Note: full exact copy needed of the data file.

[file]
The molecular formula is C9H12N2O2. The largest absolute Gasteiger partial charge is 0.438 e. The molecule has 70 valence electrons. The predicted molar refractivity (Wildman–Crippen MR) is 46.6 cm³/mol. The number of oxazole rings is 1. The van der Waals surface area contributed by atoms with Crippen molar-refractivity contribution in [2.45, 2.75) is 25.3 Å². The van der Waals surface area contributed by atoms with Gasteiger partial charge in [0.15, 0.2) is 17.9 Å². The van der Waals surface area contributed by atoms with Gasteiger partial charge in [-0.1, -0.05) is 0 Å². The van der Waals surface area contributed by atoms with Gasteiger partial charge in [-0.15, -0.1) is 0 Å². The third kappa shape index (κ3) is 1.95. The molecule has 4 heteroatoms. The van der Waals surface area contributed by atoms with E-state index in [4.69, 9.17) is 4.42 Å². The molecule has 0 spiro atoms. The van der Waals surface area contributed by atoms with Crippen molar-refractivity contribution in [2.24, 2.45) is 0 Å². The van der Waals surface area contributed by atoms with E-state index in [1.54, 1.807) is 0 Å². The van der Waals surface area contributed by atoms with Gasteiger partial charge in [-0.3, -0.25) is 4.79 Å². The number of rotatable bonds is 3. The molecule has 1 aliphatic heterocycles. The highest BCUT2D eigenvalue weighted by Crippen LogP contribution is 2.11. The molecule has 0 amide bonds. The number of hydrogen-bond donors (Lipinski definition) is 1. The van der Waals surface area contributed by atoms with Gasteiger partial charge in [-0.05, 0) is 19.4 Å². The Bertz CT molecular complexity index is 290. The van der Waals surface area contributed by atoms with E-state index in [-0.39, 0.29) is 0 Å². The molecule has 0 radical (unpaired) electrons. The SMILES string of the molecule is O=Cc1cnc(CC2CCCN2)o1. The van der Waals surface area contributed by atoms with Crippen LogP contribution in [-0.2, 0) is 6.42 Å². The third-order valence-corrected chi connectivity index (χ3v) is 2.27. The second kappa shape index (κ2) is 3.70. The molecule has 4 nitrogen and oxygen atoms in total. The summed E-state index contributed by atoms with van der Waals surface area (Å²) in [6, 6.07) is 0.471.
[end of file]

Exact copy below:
The molecular formula is C9H12N2O2. The largest absolute Gasteiger partial charge is 0.438 e. The molecule has 70 valence electrons. The predicted molar refractivity (Wildman–Crippen MR) is 46.6 cm³/mol. The number of oxazole rings is 1. The van der Waals surface area contributed by atoms with Crippen molar-refractivity contribution in [2.45, 2.75) is 25.3 Å². The van der Waals surface area contributed by atoms with Gasteiger partial charge in [0.15, 0.2) is 17.9 Å². The van der Waals surface area contributed by atoms with Gasteiger partial charge in [-0.1, -0.05) is 0 Å². The van der Waals surface area contributed by atoms with Gasteiger partial charge in [-0.15, -0.1) is 0 Å². The third kappa shape index (κ3) is 1.95. The molecule has 4 heteroatoms. The van der Waals surface area contributed by atoms with E-state index in [4.69, 9.17) is 4.42 Å². The molecule has 0 spiro atoms. The van der Waals surface area contributed by atoms with Crippen molar-refractivity contribution in [2.24, 2.45) is 0 Å². The van der Waals surface area contributed by atoms with E-state index in [1.54, 1.807) is 0 Å². The van der Waals surface area contributed by atoms with Gasteiger partial charge in [-0.3, -0.25) is 4.79 Å². The number of rotatable bonds is 3. The molecule has 1 aliphatic heterocycles. The highest BCUT2D eigenvalue weighted by Crippen LogP contribution is 2.11. The molecule has 0 amide bonds. The number of hydrogen-bond donors (Lipinski definition) is 1. The van der Waals surface area contributed by atoms with Gasteiger partial charge in [-0.05, 0) is 19.4 Å². The Bertz CT molecular complexity index is 290. The van der Waals surface area contributed by atoms with E-state index in [-0.39, 0.29) is 0 Å². The molecule has 0 radical (unpaired) electrons. The SMILES string of the molecule is O=Cc1cnc(CC2CCCN2)o1. The van der Waals surface area contributed by atoms with Crippen LogP contribution in [-0.2, 0) is 6.42 Å². The third-order valence-corrected chi connectivity index (χ3v) is 2.27. The second kappa shape index (κ2) is 3.70. The molecule has 4 nitrogen and oxygen atoms in total. The summed E-state index contributed by atoms with van der Waals surface area (Å²) in [6, 6.07) is 0.471.